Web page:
Margaret Slovak battled back from debilitating injuries and continues to craft warm-toned, deeply personal guitar jazz.
Following a terrible car accident in 2003, Margaret Slovak must’ve had thoughts of never being able to play the guitar again. Prior to that career-threatening event — which occurred while she was living in Portland, Oregon — Slovak had already released a mesmerizing solo guitar album, 1998’s Undying Hope
. That release showed great promise while bearing the influences of Michael Hedges, Ralph Towner and maybe even a little Bola Sete, along with some aspects of Pat Metheny’s 1979 solo gem, New Chatauqua
. Since the accident, she released New Wings
in 2005, then had two surgeries on her right shoulder and right hand in Portland in 2006 and 2008. After relocating to New York City in 2008 (her second time living in the Big Apple after a stint from 1988 to 1993), she went through six more surgeries between 2010 and 2014 to regain use of her right hand fingers.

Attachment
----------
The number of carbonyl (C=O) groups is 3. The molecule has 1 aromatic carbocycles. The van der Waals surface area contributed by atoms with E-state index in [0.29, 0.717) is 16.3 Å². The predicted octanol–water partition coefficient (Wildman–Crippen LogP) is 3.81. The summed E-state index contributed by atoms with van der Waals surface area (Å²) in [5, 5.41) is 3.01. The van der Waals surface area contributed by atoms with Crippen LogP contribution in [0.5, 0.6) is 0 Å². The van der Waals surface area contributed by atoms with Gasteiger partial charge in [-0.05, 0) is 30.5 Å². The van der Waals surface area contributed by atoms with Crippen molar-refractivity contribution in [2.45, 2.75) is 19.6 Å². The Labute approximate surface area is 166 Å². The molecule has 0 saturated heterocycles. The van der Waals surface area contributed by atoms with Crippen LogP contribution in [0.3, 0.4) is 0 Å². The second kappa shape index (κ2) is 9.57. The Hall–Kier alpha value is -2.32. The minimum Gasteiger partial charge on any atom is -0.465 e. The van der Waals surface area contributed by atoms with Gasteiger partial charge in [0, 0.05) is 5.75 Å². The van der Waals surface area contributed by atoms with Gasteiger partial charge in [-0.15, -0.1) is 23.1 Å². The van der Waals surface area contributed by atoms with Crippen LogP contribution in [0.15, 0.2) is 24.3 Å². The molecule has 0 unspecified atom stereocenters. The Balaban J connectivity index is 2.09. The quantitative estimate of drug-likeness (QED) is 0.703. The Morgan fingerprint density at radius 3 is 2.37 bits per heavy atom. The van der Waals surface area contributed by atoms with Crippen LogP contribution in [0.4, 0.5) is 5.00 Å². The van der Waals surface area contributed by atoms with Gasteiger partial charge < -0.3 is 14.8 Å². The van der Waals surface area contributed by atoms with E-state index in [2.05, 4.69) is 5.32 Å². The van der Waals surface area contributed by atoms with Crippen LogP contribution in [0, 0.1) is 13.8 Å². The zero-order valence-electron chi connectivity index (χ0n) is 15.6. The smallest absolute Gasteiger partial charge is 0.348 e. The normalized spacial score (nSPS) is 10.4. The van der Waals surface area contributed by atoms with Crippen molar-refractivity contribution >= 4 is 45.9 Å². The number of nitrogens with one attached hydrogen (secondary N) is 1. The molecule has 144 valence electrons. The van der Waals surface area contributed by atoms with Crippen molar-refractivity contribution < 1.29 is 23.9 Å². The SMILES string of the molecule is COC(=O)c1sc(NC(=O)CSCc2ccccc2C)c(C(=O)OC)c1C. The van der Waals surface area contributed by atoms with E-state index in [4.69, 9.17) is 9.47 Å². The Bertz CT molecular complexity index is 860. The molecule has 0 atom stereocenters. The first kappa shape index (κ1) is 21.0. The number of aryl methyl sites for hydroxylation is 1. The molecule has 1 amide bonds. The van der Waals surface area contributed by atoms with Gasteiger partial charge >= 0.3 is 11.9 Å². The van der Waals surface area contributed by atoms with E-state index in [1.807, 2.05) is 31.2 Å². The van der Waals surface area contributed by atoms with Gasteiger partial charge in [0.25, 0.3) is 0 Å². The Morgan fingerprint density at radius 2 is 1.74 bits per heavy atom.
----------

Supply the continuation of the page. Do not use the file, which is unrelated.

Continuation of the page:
The remarkably resilient Aurora, Colorado, native, who now lives in Austin, Texas, makes her heroic comeback with the self-released Ballad for Brad
, named for her husband, Austin-based journalist Brad Bucholz. Accompanied by veteran New York bassist Harvie S and drummer Michael Sarin (who had previously played on her 1989 recording For the Moment
along with pianist Fred Hersch and bassist Michael Formanek), Slovak plays with uncommon delicacy on the lightly swinging, harmonically compelling opener, “Again.” The gorgeous and introspective “Flowers for Marie,” underscored by Sarin’s sensitive brushwork and featuring a melodic bass solo from Harvie S, casts a spell while she affects a darkly alluring, Pat Martino-esque tone to her single-note playing on “The Answer Within,” a tune that also showcases Sarin’s interactive instincts and melodic touch on the kit.